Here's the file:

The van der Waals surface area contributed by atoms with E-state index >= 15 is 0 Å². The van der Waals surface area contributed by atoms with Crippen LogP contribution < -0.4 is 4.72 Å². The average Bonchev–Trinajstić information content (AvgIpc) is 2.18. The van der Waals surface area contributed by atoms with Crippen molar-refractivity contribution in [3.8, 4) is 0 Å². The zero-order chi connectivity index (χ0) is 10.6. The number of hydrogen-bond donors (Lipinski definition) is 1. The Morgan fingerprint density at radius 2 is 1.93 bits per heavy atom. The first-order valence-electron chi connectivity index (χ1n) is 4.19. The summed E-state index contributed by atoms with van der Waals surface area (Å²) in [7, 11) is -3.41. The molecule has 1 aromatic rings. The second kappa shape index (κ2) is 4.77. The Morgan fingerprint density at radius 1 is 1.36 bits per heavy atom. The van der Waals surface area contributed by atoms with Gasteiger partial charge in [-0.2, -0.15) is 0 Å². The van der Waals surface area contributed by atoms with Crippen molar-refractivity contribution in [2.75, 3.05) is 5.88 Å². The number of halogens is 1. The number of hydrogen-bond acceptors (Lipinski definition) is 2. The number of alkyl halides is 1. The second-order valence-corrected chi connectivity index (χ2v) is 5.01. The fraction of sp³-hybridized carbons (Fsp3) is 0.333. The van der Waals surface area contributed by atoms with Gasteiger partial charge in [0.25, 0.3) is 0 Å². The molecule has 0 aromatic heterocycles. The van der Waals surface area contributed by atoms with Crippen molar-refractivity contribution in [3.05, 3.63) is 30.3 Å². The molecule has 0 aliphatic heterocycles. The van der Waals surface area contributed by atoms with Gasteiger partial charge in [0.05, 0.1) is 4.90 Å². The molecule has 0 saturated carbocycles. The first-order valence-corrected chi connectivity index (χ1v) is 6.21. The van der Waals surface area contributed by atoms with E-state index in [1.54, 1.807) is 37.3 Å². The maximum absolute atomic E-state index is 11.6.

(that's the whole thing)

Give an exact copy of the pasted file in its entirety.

The van der Waals surface area contributed by atoms with E-state index >= 15 is 0 Å². The van der Waals surface area contributed by atoms with Crippen LogP contribution < -0.4 is 4.72 Å². The average Bonchev–Trinajstić information content (AvgIpc) is 2.18. The van der Waals surface area contributed by atoms with Crippen molar-refractivity contribution in [3.8, 4) is 0 Å². The zero-order chi connectivity index (χ0) is 10.6. The number of hydrogen-bond donors (Lipinski definition) is 1. The Morgan fingerprint density at radius 2 is 1.93 bits per heavy atom. The first-order valence-electron chi connectivity index (χ1n) is 4.19. The summed E-state index contributed by atoms with van der Waals surface area (Å²) in [7, 11) is -3.41. The molecule has 1 aromatic rings. The second kappa shape index (κ2) is 4.77. The Morgan fingerprint density at radius 1 is 1.36 bits per heavy atom. The van der Waals surface area contributed by atoms with Gasteiger partial charge in [-0.2, -0.15) is 0 Å². The van der Waals surface area contributed by atoms with Crippen molar-refractivity contribution in [2.75, 3.05) is 5.88 Å². The number of halogens is 1. The number of hydrogen-bond acceptors (Lipinski definition) is 2. The number of alkyl halides is 1. The second-order valence-corrected chi connectivity index (χ2v) is 5.01. The fraction of sp³-hybridized carbons (Fsp3) is 0.333. The van der Waals surface area contributed by atoms with Gasteiger partial charge in [0.25, 0.3) is 0 Å². The molecule has 0 aromatic heterocycles. The van der Waals surface area contributed by atoms with Crippen molar-refractivity contribution in [3.05, 3.63) is 30.3 Å². The molecule has 0 aliphatic heterocycles. The van der Waals surface area contributed by atoms with Gasteiger partial charge in [0.05, 0.1) is 4.90 Å². The molecule has 0 saturated carbocycles. The first-order valence-corrected chi connectivity index (χ1v) is 6.21. The van der Waals surface area contributed by atoms with E-state index in [1.54, 1.807) is 37.3 Å². The maximum absolute atomic E-state index is 11.6.